Will Investors ‘Sell the News’?

By Sam Collins,

Shutterstock photo

Investors appeared to back off yesterday, perhaps to reflect on Fed Chairman Ben Bernanke's warning that an economic recovery "may not be self-sustaining," although he said he didn't see a double-dip recession coming either.

When pressed further about the state of the economy and inflation, Mr. Bernanke said that he saw no inflation now and was 100% certain that he and the FOMC could deal with it if and when it became a problem. He also said that the Fed could possibly commit to more than the $600 billion of asset purchases previously announced.

Telecommunications stocks rose yesterday, helped by a 6.4% gain for Sprint Nextel Corporation (NYSE: S ).

Financial stocks took a hit after a Nomura analyst said that some U.S. banks could be downgraded early next year after credit rating firms review banks following the implementation of new government regulations with less government support.

MetLife, Inc. (NYSE: MET ) increased its outlook and the stock rose over 10%, but it wasn't enough to offset other losses in the sector. And Cisco Systems, Inc. (NASDAQ: CSCO ) rose 1.9% following an upgrade by Oppenheimer Holdings Inc. (NYSE: OPY ) to "outperform" from "perform."

The U.S. dollar rose against the euro yesterday, as concerns of further problems in the euro zone rose. The euro was quoted at $1.3321, down from $1.3411 on Friday. Treasurys rose, which brought the 10-year note's yield to 2.944%.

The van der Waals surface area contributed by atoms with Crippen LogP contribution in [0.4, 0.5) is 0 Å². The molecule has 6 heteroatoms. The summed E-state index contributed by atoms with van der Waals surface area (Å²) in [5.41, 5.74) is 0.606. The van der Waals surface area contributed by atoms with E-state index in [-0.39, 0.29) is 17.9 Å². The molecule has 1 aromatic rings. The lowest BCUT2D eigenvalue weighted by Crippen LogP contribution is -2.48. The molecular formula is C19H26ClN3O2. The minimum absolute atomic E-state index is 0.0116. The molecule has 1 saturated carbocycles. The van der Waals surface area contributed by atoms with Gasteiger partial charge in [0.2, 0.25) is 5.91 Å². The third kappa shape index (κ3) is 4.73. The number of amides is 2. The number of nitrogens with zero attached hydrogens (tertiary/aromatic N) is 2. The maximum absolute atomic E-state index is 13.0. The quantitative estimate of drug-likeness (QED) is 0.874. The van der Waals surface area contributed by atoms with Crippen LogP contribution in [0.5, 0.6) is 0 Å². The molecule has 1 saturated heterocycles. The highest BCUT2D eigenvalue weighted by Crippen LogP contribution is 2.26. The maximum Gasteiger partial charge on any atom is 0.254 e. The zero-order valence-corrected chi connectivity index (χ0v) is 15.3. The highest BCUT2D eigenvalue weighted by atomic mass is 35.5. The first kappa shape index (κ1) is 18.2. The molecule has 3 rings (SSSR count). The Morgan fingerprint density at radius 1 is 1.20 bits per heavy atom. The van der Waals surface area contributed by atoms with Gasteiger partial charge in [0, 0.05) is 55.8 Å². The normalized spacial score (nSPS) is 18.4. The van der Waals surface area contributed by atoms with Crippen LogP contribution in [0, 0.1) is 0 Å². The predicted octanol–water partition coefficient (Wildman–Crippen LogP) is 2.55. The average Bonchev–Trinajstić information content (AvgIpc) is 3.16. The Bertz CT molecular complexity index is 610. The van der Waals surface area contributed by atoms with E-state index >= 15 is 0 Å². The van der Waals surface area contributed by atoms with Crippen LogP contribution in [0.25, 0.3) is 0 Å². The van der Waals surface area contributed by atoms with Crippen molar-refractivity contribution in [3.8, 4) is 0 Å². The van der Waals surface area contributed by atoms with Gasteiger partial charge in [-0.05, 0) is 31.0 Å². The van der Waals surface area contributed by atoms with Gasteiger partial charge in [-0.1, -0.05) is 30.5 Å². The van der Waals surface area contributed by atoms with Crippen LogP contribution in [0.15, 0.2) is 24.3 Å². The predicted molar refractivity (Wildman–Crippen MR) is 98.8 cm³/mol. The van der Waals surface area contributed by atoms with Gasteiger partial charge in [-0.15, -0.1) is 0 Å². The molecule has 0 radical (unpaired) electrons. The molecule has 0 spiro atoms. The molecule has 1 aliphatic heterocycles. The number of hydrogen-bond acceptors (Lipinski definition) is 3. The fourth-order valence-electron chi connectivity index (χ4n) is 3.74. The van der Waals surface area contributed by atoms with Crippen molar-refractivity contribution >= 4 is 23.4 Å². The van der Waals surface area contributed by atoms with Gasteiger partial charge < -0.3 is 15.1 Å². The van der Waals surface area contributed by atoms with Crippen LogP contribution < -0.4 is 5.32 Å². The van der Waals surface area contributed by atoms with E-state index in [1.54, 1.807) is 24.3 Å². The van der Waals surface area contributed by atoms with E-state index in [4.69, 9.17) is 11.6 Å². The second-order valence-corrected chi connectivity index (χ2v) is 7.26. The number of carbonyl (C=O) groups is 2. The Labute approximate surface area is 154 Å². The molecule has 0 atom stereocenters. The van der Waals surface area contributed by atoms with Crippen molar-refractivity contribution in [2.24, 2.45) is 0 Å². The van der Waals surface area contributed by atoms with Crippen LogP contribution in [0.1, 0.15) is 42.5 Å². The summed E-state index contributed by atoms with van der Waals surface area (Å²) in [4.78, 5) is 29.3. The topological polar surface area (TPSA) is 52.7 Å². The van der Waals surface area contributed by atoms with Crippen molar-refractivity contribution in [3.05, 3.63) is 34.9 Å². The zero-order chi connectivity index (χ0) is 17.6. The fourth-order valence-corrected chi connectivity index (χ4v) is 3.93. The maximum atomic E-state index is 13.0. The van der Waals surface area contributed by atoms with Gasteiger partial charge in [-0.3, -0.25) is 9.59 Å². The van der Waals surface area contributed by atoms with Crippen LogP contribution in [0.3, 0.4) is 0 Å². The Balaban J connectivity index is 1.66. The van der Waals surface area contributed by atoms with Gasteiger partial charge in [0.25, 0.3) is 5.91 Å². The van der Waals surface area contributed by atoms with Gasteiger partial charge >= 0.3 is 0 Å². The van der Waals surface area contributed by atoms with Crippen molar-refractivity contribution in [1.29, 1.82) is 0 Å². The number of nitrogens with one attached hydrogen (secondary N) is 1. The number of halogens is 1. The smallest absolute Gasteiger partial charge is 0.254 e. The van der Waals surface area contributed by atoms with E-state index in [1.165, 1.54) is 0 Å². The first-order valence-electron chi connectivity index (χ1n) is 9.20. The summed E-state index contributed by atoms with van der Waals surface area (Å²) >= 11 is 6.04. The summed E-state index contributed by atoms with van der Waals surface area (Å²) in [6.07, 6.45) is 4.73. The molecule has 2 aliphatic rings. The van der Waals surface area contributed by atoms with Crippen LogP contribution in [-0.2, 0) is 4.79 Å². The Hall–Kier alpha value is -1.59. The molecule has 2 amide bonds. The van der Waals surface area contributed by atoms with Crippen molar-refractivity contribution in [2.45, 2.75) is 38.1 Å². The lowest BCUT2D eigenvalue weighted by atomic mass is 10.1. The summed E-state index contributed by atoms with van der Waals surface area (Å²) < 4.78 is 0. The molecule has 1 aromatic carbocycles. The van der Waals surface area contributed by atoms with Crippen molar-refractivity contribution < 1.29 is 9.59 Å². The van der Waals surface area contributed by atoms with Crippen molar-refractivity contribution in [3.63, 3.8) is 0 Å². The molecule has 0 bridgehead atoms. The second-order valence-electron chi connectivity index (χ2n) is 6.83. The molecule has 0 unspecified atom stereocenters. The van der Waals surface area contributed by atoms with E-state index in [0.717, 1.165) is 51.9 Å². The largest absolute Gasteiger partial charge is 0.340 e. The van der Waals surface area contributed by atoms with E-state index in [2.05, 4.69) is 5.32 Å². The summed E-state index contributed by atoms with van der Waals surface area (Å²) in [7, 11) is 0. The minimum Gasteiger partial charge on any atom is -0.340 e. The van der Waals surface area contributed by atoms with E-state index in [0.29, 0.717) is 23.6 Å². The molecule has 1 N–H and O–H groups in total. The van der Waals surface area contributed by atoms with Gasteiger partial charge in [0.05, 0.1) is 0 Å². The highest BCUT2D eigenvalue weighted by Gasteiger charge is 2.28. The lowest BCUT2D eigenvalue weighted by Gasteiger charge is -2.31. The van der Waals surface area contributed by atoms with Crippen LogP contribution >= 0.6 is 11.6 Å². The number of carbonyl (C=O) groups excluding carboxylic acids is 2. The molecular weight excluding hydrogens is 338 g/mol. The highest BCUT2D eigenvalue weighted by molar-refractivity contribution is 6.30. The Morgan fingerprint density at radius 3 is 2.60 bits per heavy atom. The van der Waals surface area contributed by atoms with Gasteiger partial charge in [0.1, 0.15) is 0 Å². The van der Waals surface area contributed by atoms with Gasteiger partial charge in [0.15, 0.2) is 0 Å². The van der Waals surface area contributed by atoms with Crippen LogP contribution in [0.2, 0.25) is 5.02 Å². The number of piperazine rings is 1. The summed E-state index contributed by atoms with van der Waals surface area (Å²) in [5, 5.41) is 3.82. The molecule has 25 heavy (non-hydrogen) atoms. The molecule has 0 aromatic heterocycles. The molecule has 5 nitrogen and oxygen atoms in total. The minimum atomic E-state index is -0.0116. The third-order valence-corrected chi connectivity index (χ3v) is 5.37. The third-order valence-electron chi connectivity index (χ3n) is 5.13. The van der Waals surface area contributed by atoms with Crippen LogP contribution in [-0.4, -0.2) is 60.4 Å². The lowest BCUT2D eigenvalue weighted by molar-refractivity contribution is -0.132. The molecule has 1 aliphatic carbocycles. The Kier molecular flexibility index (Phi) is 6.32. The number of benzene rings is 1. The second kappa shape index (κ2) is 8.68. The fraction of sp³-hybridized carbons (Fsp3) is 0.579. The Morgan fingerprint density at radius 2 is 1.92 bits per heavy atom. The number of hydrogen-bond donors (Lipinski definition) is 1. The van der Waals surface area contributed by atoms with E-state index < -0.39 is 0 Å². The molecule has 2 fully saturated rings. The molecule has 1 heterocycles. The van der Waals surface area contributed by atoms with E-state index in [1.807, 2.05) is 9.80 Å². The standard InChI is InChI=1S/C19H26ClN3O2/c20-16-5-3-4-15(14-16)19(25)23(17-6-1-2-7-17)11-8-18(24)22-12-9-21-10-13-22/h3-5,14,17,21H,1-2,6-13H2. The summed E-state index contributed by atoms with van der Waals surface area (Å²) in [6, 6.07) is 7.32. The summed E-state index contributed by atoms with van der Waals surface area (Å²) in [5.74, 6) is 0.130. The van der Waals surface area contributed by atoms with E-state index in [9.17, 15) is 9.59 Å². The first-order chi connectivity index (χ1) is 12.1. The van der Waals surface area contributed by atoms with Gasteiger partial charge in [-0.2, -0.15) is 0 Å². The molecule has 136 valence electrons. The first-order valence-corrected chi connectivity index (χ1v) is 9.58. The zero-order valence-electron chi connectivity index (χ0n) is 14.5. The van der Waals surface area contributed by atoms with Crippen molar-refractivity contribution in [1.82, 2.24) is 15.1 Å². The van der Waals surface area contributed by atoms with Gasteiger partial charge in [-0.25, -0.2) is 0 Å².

At the close, the Dow Jones Industrial Average fell 20 points to 11,362, the S&P 500 lost 2 points at 1,223, and the Nasdaq rose 3 points at 2,595. The NYSE traded 804 million shares with advancers and decliners at a stalemate. The Nasdaq exchanged 423 million shares with advancers ahead by 1.3-to-1.

Crude oil for January delivery rose 19 cents to $89.38 a barrel, and the Energy Select Sector SPDR (NYSE: XLE ) gained 22 cents at $66.04. Gold hit another new high with the December contract settling at $1,421.20 an ounce, up $5.90. The PHLX Gold/Silver Sector Index (NASDAQ: XAU ) rose 3.49 points to 228.76.

What the Markets Are Saying

Last week's test of the support at S&P 500 1,174 and its reversal from the 50-day moving average should put a smile on the bulls' faces. But until the major indices are able to penetrate to new highs at Dow 11,451 and S&P 1,227, the picture is not perfect. The Nasdaq resolved its problem yesterday by setting a new high at 2,595, which confirms its long-term uptrend.

Today we may see an early move to new highs due to the agreement by President Obama and Republicans to extend the Bush-era tax cuts for two years, along with an extension of unemployment benefits and a 2% cut in payroll taxes. But this situation has been hanging over the market for some time, so an early rally could conceivably turn down this afternoon - you know, the old "buy the rumor, sell the news" thing.

Were that to happen, traders should concentrate on the next support levels for downside targets. For each index, the immediate support is at the indices' 20-day moving averages:

Dow 11,206 S&P 500 1,200 Nasdaq 2,536

We'll consider upside targets when the Dow and S&P hit new highs. For now, the most positive technical development would be for stocks to rally on a convincing rush of high volume.

For one solid stock to buy, see the Trade of the Day .

Today's Trading Landscape

To see a list of the companies reporting earnings today, click here .

For a list of this week's economic reports due out, click here .

If you have questions or comments for Sam Collins, please e-mail him at samailc@cox.net .

The views and opinions expressed herein are the views and opinions of the author and do not necessarily reflect those of Nasdaq, Inc.

This article appears in: Investing Stocks
Referenced Stocks: S

More from Sam Collins


Sam Collins

Sam Collins

Find a Credit Card

Select a credit card product by:
Select an offer:
Data Provided by BankRate.com